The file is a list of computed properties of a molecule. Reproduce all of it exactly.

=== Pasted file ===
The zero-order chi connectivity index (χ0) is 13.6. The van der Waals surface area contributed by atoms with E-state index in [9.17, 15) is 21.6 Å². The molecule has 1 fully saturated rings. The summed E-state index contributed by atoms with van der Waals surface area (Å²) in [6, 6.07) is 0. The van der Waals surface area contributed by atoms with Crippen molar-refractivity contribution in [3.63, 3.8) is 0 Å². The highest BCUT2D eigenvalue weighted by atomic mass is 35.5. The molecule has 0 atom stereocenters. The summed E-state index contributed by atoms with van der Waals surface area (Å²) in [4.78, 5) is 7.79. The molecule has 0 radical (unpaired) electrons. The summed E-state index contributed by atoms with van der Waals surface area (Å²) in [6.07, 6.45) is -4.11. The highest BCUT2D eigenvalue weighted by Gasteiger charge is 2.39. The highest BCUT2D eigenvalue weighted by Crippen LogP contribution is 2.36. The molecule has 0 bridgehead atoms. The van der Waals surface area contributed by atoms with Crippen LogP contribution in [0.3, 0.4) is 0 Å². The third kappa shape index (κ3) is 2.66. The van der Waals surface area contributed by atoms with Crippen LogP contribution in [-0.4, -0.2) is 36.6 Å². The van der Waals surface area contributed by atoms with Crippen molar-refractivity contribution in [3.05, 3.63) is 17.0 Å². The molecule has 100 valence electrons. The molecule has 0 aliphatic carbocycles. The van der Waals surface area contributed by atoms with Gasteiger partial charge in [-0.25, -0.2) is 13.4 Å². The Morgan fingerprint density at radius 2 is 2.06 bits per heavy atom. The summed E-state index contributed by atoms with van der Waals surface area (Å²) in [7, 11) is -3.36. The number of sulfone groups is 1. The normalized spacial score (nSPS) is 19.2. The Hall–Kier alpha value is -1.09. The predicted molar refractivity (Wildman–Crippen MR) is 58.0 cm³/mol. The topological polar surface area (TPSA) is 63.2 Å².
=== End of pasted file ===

The zero-order chi connectivity index (χ0) is 13.6. The van der Waals surface area contributed by atoms with E-state index in [9.17, 15) is 21.6 Å². The molecule has 1 fully saturated rings. The summed E-state index contributed by atoms with van der Waals surface area (Å²) in [6, 6.07) is 0. The van der Waals surface area contributed by atoms with Crippen molar-refractivity contribution in [3.63, 3.8) is 0 Å². The highest BCUT2D eigenvalue weighted by atomic mass is 35.5. The molecule has 0 atom stereocenters. The summed E-state index contributed by atoms with van der Waals surface area (Å²) in [4.78, 5) is 7.79. The molecule has 0 radical (unpaired) electrons. The summed E-state index contributed by atoms with van der Waals surface area (Å²) in [6.07, 6.45) is -4.11. The highest BCUT2D eigenvalue weighted by Gasteiger charge is 2.39. The highest BCUT2D eigenvalue weighted by Crippen LogP contribution is 2.36. The molecule has 0 bridgehead atoms. The van der Waals surface area contributed by atoms with Crippen LogP contribution in [0.3, 0.4) is 0 Å². The third kappa shape index (κ3) is 2.66. The van der Waals surface area contributed by atoms with Crippen LogP contribution in [-0.4, -0.2) is 36.6 Å². The van der Waals surface area contributed by atoms with Crippen molar-refractivity contribution in [3.05, 3.63) is 17.0 Å². The molecule has 100 valence electrons. The molecule has 0 aliphatic carbocycles. The van der Waals surface area contributed by atoms with Gasteiger partial charge in [-0.25, -0.2) is 13.4 Å². The Morgan fingerprint density at radius 2 is 2.06 bits per heavy atom. The summed E-state index contributed by atoms with van der Waals surface area (Å²) in [7, 11) is -3.36. The number of sulfone groups is 1. The normalized spacial score (nSPS) is 19.2. The Hall–Kier alpha value is -1.09. The predicted molar refractivity (Wildman–Crippen MR) is 58.0 cm³/mol. The topological polar surface area (TPSA) is 63.2 Å².